Was all this at the forefront of your mind when you were plotting out your Coachella set? Because you brought out Tiesta and G-Eazy, and it was like, “Okay, cool, these guys make sense.” Then you have Walk the Moon and Third Eye Blind come out, which is awesome, but not necessarily something a big DJ might do at a festival like Coachella. So what was your mindset heading into that set?

There’s only many electronic artists on that festival, so we wanted to make our mark. We’d been thinking for a long time about potentially who we’d be bringing out, but we didn’t want to bring out people just because you could bring ’em out. Walk the Moon are good homies of ours, and we’ve been playing Shut Up and Dance for so long, how are we not gonna have these guys come out?

Third Eye Blind, honestly, we were drunk two nights before in a bar, listening to Third Eye Blind. Our good friend’s brother was the bass player in the band, and I’m going, I’m gonna text him! We’re huge Third Eye Blind fans, and we just thought it would be one of those Coachella moments that people don’t expect. That’s what Coachella’s all about, creating those moments that you don’t see coming. And it was really fun. Stephan Jenkins killed it, and it turned out to be a great call. That sort of thing is what kind of sets us apart, is our sick, twisted minds coming up with those weird things.

The Third Eye Blind thing was perfect, because we seem to be at a point where late-’90s, early-2000s music scratches a particular nostalgic itch for people. The crowd must’ve gone nuts when they heard you guys play Jumper.

Yeah, I think they didn’t even know what was happening for the first 20 seconds. I wouldn’t blame them. We didn’t know whether to do Semi-Charmed Life or Jumper; that was the hardest decision. But it worked out great.

The new song you played at Coachella — is it gonna be called, “We Ain’t Never Getting Older?” That’s how I’ve seen it referred to online.

It’s called Closer. That’s about as much as we’ve given away. We’ve spent a lot of time taking down links and rips and stuff offline. I’m sure there’s still tons. But that will probably be our next single coming out when the time is right, hopefully not too long. It’ll definitely be out before summer ends, that’s for sure. If we had it up to us, I’d release it tomorrow, but Don’t Let Me Down is a freight train right now. Releasing another song that we’re really excited about would only interfere with that. You’ve gotta let everything go through its own cycle.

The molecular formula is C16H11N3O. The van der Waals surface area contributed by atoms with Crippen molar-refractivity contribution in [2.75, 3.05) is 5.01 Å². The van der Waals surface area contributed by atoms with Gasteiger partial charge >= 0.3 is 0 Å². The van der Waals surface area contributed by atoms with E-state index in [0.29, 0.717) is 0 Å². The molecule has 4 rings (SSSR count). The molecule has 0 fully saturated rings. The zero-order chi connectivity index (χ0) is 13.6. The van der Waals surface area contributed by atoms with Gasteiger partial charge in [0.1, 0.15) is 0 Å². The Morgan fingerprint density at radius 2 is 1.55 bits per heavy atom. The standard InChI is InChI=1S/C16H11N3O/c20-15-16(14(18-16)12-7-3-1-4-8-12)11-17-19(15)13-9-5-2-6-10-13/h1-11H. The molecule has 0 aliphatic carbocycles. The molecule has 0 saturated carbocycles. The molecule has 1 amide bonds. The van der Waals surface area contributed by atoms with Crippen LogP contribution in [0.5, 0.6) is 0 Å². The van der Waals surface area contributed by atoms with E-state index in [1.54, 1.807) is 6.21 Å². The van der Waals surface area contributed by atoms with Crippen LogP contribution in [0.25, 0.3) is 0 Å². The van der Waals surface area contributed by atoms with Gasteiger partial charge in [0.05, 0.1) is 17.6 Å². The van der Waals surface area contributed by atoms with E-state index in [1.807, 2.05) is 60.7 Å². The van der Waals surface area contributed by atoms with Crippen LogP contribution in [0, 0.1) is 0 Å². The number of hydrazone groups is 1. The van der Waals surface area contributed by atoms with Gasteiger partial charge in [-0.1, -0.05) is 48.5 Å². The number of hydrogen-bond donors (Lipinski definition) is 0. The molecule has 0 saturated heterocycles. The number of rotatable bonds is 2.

But we’re really excited about it. This is one of our more interesting songs, firstly because Drew’s singing on it, and secondly because this one feels a little bit more personal in nature. I think that’s kind of the direction our music’s going.

It’s a really good song. I hope you guys play it in Tampa.

It’s always an on-the-spot call: “Should we do it? Should we not?” I don’t know. You always have this fear that you’re going to do it, and then people are going to get tired of it, but you forget how big the world is.

You’re one of the headliners on the second day at Sunset. Do you know yet what you’re going to do? Are you going to have guests? Are you going to try to get other DJs on stage?

We are coming in kind of hot from Europe (into Tampa). Obviously we’re going to plan this set accordingly to Tampa, which goes f---ing hard. But we only have an hour, so it’s kind of tough. I don’t know what tricks we have up our sleeve yet, only because if we think about it super hard, we’d never come up with anything. But it should be sick. I looked at the lineup for Sunday, and it’s probably one of the best lineups I’ve seen this year, between Jauz and Marshmello and us and Jack U. Disco Donnie does a fantastic job. The fact that we’ve been invited three years in a row to this festival, it’s incredible.

[Last modified: Wednesday, May 18, 2016 3:30pm]